When did I update that row?

I had a requirement the other day to understand when some data had been changed, but there was no column on the table which showed this.

So how do I find out? Well I could go off mining redo and lots of other time consuming and exotic things, but you can use the Oracle Pseudocolumn ORA_ROWSCN. This gives the SCN assocaited with each row. Well, actually it usually doesn’t. It does not show when the individual row of data was changed but, by default, gives the last changed SCN for the block where the row of data lives.

If you want to know with accuracy the SCN for the row change, you need to create your table with the extension “rowdependencies”. This adds a hidden column to each row, taking 6 bytes and storing the SCN on a row-by-row basis with your data. NOTE: This is a CREATE TABLE option only. You can’t modify a table to add rowdependencies, and there are a few restrictions for tables where this is enabled. Check the documentation for your version.

So, we now have the SCN, whether for the BLOCK or the ROW. What good is that? Well, there’s a chance that Oracle will have remembered approximately when that SCN came out. I think you are guaranteed this for about 120 hours – nearly a week – but depending upon a number of factors including the flashback retention and undo retention times.

You can get a rough idea of the SCN time from V$LOG_HISTORY, a more accurate idea from SYS.SMON_SCN_TIME, or just use the SCN_TO_TIMESTAMP function to make your life easier! If you are within 120 hours and have rowdependencies enabled, it will be roughly accurate to the time of the commit, depending upon a couple of factors – please see comments.

Here’s a short worked example to show the sorting of SCN’s in both normal (block) and rowdependency-enabled tables. Note how the ORA_ROWSCN is the same for each row in the same block in the normal table.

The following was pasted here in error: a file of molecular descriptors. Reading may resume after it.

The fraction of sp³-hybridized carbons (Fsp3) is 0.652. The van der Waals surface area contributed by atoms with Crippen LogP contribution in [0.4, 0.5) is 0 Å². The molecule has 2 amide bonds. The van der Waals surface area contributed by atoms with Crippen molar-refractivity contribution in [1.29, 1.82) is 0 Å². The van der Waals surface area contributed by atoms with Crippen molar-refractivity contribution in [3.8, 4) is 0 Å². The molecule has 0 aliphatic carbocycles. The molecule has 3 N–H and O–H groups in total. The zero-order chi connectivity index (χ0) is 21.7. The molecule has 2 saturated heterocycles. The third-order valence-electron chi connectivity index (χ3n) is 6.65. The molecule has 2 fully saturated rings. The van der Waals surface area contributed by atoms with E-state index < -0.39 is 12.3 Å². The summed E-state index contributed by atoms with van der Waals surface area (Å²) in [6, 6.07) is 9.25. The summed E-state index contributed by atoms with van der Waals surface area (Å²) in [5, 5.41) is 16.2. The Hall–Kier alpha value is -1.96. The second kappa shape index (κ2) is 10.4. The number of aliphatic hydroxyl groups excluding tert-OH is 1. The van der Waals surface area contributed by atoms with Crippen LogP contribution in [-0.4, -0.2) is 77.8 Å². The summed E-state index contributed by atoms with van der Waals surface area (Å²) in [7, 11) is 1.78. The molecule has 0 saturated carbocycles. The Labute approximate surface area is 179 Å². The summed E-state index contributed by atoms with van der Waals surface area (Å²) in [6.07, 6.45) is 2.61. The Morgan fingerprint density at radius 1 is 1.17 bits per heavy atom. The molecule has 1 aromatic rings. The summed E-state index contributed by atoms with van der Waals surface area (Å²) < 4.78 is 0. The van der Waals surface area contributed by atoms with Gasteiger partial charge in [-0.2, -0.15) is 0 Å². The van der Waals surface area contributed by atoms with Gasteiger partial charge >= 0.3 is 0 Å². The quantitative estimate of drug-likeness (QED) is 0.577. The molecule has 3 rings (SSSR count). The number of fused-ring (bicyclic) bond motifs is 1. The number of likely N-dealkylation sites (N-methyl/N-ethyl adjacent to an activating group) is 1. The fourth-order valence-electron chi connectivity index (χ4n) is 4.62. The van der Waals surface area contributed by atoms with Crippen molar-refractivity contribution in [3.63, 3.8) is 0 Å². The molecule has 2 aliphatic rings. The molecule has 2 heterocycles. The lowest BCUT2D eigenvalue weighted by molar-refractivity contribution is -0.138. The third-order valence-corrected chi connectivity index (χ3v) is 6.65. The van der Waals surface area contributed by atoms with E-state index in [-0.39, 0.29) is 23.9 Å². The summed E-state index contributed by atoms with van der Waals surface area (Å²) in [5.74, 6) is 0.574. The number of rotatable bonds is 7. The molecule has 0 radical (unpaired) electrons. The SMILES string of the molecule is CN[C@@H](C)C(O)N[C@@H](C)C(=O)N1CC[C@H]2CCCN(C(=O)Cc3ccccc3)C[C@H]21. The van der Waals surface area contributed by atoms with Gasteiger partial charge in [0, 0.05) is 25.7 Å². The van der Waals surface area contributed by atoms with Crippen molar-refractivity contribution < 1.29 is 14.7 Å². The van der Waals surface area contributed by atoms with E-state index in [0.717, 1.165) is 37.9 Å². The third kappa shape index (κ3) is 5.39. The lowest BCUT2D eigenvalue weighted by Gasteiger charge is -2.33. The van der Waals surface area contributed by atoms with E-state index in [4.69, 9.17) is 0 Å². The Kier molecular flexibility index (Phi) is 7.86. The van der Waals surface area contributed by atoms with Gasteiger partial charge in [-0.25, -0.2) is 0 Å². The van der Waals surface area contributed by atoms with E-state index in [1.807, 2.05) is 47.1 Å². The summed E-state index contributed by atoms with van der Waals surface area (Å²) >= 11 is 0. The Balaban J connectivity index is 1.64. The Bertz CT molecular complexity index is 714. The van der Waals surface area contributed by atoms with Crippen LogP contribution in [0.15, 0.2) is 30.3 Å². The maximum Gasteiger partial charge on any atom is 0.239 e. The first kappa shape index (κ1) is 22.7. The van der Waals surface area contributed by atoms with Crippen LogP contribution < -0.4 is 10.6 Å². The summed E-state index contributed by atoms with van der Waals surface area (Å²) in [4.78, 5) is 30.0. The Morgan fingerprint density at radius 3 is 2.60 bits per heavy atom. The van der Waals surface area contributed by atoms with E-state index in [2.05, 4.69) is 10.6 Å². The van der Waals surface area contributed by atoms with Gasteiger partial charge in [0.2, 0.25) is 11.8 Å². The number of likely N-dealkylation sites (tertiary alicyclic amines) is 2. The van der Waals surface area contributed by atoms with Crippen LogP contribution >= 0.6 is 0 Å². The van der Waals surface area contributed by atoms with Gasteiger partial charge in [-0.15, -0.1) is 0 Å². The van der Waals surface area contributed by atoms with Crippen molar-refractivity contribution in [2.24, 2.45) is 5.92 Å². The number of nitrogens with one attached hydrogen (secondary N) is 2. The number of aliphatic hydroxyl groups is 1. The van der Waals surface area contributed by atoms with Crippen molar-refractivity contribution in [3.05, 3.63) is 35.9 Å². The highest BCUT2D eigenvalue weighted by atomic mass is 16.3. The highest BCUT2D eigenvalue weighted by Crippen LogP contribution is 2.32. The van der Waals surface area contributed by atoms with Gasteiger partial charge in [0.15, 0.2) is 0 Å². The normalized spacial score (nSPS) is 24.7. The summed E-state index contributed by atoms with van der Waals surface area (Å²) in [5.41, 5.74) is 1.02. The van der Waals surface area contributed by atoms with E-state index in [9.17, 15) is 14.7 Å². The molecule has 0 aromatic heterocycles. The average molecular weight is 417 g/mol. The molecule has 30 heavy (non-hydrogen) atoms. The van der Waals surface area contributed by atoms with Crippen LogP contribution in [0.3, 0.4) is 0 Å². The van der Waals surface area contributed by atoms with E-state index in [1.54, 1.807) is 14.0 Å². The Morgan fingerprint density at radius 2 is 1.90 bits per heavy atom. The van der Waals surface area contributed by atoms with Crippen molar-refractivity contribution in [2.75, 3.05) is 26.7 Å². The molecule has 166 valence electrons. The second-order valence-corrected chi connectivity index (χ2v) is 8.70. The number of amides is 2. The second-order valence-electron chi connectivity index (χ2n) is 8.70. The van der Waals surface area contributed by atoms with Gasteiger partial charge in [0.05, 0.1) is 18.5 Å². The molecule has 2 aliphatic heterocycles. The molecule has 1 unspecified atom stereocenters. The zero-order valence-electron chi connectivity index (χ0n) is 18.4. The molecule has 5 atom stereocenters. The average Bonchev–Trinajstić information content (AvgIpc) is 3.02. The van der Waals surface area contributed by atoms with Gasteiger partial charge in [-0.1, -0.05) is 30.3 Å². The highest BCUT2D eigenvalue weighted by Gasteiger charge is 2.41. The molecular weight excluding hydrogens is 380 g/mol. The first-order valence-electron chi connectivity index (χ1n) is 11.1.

00:29:34 NEIL @ ORCL01 > create table scn_block (col1 number, col2 date, c_scn number);
Table created.
00:29:34 NEIL @ ORCL01 > create table scn_row (col1 number, col2 date, c_scn number) rowdependencies;
Table created.
00:29:34 NEIL @ ORCL01 > insert into scn_block values (1,sysdate,userenv('commitscn') );
1 row created.
00:29:34 NEIL @ ORCL01 > commit;
Commit complete.
00:29:34 NEIL @ ORCL01 > host sleep 5
00:29:39 NEIL @ ORCL01 > insert into scn_row values (1,sysdate,userenv('commitscn') );
1 row created.
00:29:39 NEIL @ ORCL01 > commit;
Commit complete.
00:29:39 NEIL @ ORCL01 > host sleep 5
00:29:44 NEIL @ ORCL01 > insert into scn_block values (1,sysdate,userenv('commitscn') );
1 row created.
00:29:44 NEIL @ ORCL01 > commit;
Commit complete.
00:29:44 NEIL @ ORCL01 > host sleep 5
00:29:49 NEIL @ ORCL01 > insert into scn_row values (1,sysdate,userenv('commitscn') );
1 row created.
00:29:49 NEIL @ ORCL01 > commit;
Commit complete.
00:29:49 NEIL @ ORCL01 > column dt_1 format a30 truncate
00:29:49 NEIL @ ORCL01 > column dt_2 format a30 truncate
00:29:49 NEIL @ ORCL01 >
00:29:49 NEIL @ ORCL01 > select col1,col2,c_scn,ora_rowscn,scn_to_timestamp(c_scn) dt_1,scn_to_timestamp(ora_rowscn) dt_2 from scn_block;

COL1       COL2      C_SCN      ORA_ROWSCN DT_1                           DT_2
---------- --------- ---------- ---------- ------------------------------ ------------------------------
1          05-DEC-15 3670102    3670149    05-DEC-15 00.29.34.000000000   05-DEC-15 00.29.43.000000000
1          05-DEC-15 3670148    3670149    05-DEC-15 00.29.43.000000000   05-DEC-15 00.29.43.000000000

00:29:49 NEIL @ ORCL01 > select col1,col2,c_scn,ora_rowscn,scn_to_timestamp(c_scn) dt_1,scn_to_timestamp(ora_rowscn) dt_2 from scn_row;

COL1       COL2      C_SCN      ORA_ROWSCN DT_1                           DT_2
---------- --------- ---------- ---------- ------------------------------ ------------------------------
1          05-DEC-15 3670133    3670134    05-DEC-15 00.29.39.000000000   05-DEC-15 00.29.39.000000000
1          05-DEC-15 3670160    3670161    05-DEC-15 00.29.48.000000000   05-DEC-15 00.29.48.000000000

In an interesting convergance, whilst I was doing this, Martin Widlake was looking at the same thing in a slightly different way. How meta.

 

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